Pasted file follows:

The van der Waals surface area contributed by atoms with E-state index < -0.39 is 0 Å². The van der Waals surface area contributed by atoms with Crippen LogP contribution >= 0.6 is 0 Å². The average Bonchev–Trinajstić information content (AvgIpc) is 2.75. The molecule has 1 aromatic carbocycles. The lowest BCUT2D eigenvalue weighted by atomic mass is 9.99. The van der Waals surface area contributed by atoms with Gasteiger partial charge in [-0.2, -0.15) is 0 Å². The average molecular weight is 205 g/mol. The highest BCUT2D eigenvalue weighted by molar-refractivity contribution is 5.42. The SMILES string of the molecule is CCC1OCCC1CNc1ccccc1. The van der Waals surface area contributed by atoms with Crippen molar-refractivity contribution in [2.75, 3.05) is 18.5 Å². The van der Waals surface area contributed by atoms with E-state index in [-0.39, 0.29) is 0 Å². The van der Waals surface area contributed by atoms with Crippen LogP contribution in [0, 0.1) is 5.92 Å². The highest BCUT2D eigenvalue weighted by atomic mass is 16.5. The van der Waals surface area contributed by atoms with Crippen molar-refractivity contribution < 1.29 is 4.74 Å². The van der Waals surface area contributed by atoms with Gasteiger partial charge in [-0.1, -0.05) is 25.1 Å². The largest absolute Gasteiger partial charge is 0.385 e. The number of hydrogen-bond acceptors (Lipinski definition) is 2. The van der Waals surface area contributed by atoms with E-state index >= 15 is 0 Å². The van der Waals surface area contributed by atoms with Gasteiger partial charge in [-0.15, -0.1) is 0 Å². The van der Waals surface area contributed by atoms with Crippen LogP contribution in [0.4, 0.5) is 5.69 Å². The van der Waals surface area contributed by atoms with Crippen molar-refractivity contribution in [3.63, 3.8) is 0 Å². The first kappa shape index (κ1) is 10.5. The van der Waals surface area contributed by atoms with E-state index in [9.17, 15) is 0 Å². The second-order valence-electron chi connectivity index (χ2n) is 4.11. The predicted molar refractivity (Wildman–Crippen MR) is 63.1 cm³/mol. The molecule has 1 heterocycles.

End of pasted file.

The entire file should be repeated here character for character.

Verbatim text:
The van der Waals surface area contributed by atoms with E-state index < -0.39 is 0 Å². The van der Waals surface area contributed by atoms with Crippen LogP contribution >= 0.6 is 0 Å². The average Bonchev–Trinajstić information content (AvgIpc) is 2.75. The molecule has 1 aromatic carbocycles. The lowest BCUT2D eigenvalue weighted by atomic mass is 9.99. The van der Waals surface area contributed by atoms with Gasteiger partial charge in [-0.2, -0.15) is 0 Å². The average molecular weight is 205 g/mol. The highest BCUT2D eigenvalue weighted by molar-refractivity contribution is 5.42. The SMILES string of the molecule is CCC1OCCC1CNc1ccccc1. The van der Waals surface area contributed by atoms with Crippen molar-refractivity contribution in [2.75, 3.05) is 18.5 Å². The van der Waals surface area contributed by atoms with E-state index in [-0.39, 0.29) is 0 Å². The van der Waals surface area contributed by atoms with Crippen LogP contribution in [0, 0.1) is 5.92 Å². The highest BCUT2D eigenvalue weighted by atomic mass is 16.5. The van der Waals surface area contributed by atoms with Crippen molar-refractivity contribution < 1.29 is 4.74 Å². The van der Waals surface area contributed by atoms with Gasteiger partial charge in [-0.1, -0.05) is 25.1 Å². The largest absolute Gasteiger partial charge is 0.385 e. The number of hydrogen-bond acceptors (Lipinski definition) is 2. The van der Waals surface area contributed by atoms with E-state index >= 15 is 0 Å². The van der Waals surface area contributed by atoms with Gasteiger partial charge in [-0.15, -0.1) is 0 Å². The van der Waals surface area contributed by atoms with Crippen LogP contribution in [0.4, 0.5) is 5.69 Å². The van der Waals surface area contributed by atoms with Crippen molar-refractivity contribution in [3.63, 3.8) is 0 Å². The first kappa shape index (κ1) is 10.5. The van der Waals surface area contributed by atoms with E-state index in [9.17, 15) is 0 Å². The second-order valence-electron chi connectivity index (χ2n) is 4.11. The predicted molar refractivity (Wildman–Crippen MR) is 63.1 cm³/mol. The molecule has 1 heterocycles.